Who knew? I mean, at the start of the project, I was under the impression that installing an autopilot would be a piece de gateau. You know, something akin to, say, toggling a new DSC VHF into an ancient GPS plotter. Or changing the vital fluids in the genset. Or maybe even convincing my wife BJ of the absolute unavoidability of piling yet another whopping boat-related charge atop our faltering AmEx.
But a snag arose almost immediately. Not that it had anything to do with the autopilot itself. Heavens no! Simrad's AP28 is arguably one of the most advanced, technically sophisticated gizmos of its kind. But advancement and sophistication can be troublesome, at least under some circumstances. The AP28, after all, is designed to interface with modern hydraulic steering systems, not oldy-goldy systems (like the one on my trawler Betty Jane) that rely on stainless steel cables, pulleys, chains, and giant 24-tooth sprockets.
It was this last item that was actually the source of my woes. To get the AP28 to work, I needed to add a sprocket to the steering shaft at Betty's upper helm station. But to add the sprocket, I needed to remove a big, bronze, cable-wound drum at the bitter end of the shaft. And no matter how persuasively I swung my ball-peen hammer or how ardently I blasphemed, the darn drum refused to make way for the sprocket.
Difficulties often lead to discoveries, of course. And soon the difficulty I was having with the drum morphed into a whole bunch of other difficulties, most of the sort that typically arose 20 years ago, when autopilots were installed with rotary electric motors that turned steering shafts by means of sprockets and chains. But all of this was good, believe it or not. It forced me to venture into the shadowy little world of independent marine-supply houses, ancient industrial-supply outlets, and rough-and-tumble guys who, to me at least, embody the very essence of what's always made America America.
My experiences began with a visit to Panama City Marine in Panama City Beach, Florida, a locally owned chandlery that, to my knowledge, has never been referred to as such by anybody but me. "What's up, guy?" asked the middle-ager behind the counter with a confident, authoritative air. I was looking for a long, three-quarter-inch bolt with a very fine thread, I told him, while handing over a small mechanical gear puller I was planning to apply to the drum to bolster the ball-peen's effect. The man examined the thread inside the puller. "Hmmmm," he said, looking up. "Come on back here." We pawed through a vast array of boxes of bolts. No luck.
Then the guy did something you don't often see these days, especially where big, sparsely staffed, corporate-owned stores predominate. He strode back to his spot at the counter and made a telephone call. "Yeah," he was saying when I caught up, "he needs a real fine thread. You got anything like that?" The answer was apparently in the affirmative, because before getting off the phone, the guy began drawing me a map on a smudged piece of yellow note paper. Once he'd explained how I was to make a couple of turns and then go over the railroad tracks, I shook his hand and set off in a rather bemused condition. The man's helpfulness had come unbidden, and he'd had a near instant grasp of my problem as well as its solution.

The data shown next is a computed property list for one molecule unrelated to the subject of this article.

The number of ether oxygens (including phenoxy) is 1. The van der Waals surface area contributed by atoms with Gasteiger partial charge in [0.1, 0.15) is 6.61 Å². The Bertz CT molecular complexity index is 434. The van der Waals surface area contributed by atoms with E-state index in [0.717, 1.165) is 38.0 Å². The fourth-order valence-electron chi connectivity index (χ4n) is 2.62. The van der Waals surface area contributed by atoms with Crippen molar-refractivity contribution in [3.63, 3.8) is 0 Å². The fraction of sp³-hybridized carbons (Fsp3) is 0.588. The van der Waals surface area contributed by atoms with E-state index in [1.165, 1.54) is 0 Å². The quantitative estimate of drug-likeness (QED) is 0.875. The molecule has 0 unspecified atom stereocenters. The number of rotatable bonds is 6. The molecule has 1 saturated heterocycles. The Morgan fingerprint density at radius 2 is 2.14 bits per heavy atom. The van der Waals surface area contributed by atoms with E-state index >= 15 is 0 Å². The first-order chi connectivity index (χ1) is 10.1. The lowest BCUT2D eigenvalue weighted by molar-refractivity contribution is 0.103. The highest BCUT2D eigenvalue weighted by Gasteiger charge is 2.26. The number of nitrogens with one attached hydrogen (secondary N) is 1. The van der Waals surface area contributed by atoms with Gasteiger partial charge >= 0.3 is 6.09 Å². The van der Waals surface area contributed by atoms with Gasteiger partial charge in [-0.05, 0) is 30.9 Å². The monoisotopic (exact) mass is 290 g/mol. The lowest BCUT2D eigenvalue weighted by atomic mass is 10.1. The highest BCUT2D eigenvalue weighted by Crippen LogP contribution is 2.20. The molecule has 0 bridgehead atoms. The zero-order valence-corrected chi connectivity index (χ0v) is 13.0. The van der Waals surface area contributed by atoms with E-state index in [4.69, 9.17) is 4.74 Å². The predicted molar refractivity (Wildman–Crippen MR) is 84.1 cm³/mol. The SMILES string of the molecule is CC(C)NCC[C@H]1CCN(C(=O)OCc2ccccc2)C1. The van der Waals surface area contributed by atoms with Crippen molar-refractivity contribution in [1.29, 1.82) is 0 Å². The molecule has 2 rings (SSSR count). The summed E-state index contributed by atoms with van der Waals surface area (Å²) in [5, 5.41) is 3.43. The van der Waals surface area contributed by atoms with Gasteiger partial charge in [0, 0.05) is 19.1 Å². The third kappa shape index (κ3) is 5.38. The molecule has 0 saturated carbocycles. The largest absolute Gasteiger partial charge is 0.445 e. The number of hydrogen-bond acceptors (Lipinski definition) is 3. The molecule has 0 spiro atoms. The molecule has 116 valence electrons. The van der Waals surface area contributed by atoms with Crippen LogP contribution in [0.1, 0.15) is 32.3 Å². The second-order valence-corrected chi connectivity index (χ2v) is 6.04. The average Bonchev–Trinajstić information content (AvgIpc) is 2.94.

Things got more radical at Fastenal Industrial & Construction Supplies. As soon as I walked in, a geezer with purple Crocs on his feet and hands the size of platters grinned and announced, "Bet yer the guy lookin' fer the bolt!" When I confirmed this supposition, he proffered a finely threaded specimen that fit perfectly into my gear puller. "Excellent," I said. "How much do I owe you, sir?" The old boy dropped three more bolts into my hand, along with a handful of washers, and replied with a smile, "Not worth botherin' with, son. It's free. Have yourself a good day."
What happened next was the kicker, though. Back onboard the Betty Jane, I discovered the puller wouldn't move the drum, even with the new bolt working and loads of ball-peen action, some heat from a propane torch, and a couple of blasphemous tirades that bordered on pure poetry. "Shoot," I remarked, as the slanting rays of sunset began playing over our marina. I stood on Betty's flying bridge, lost in the listless gloom the French Existentialists made so popular some years back. How dark it is before the dawn!
"Good evenin'. Got that damn thing off yet?" shouted Dave Sorensen, coming down the dock. Officially the proprietor of a quirky little electronics outfit called All Points Marine, he's known around town as "Super Dave" and is talented on many fronts, including the care and feeding of esoteric motorcycles and automobiles. Super Dave jumped aboard, sporting his signature ornamentations, a ZZ Top beard and a large, gold fishhook earring. He'd just finished with a job on a nearby boat and was wondering, he said, whether all the noise emanating from the Betty Jane had produced any useful result.
You guessed it! We got the drum off in about half an hour. But what stands out for me was the slick creativity with which the task was accomplished. Super Dave simply and sagely removed the stainless steering shaft from its carrier bearings so he could deploy the ball-peen more accurately and forcefully on the drum, applied a nifty spray lubricant to a couple of strategic set-screw holes, and after several significant raps of the hammer with me pulling on the shaft...presto!
"I'da never thoughta the bearings," I said, hefting the drum.
"Good ol' American know-how," Super Dave replied, matter of factly. Works every time.
This article originally appeared in the August 2008 issue of Power & Motoryacht magazine.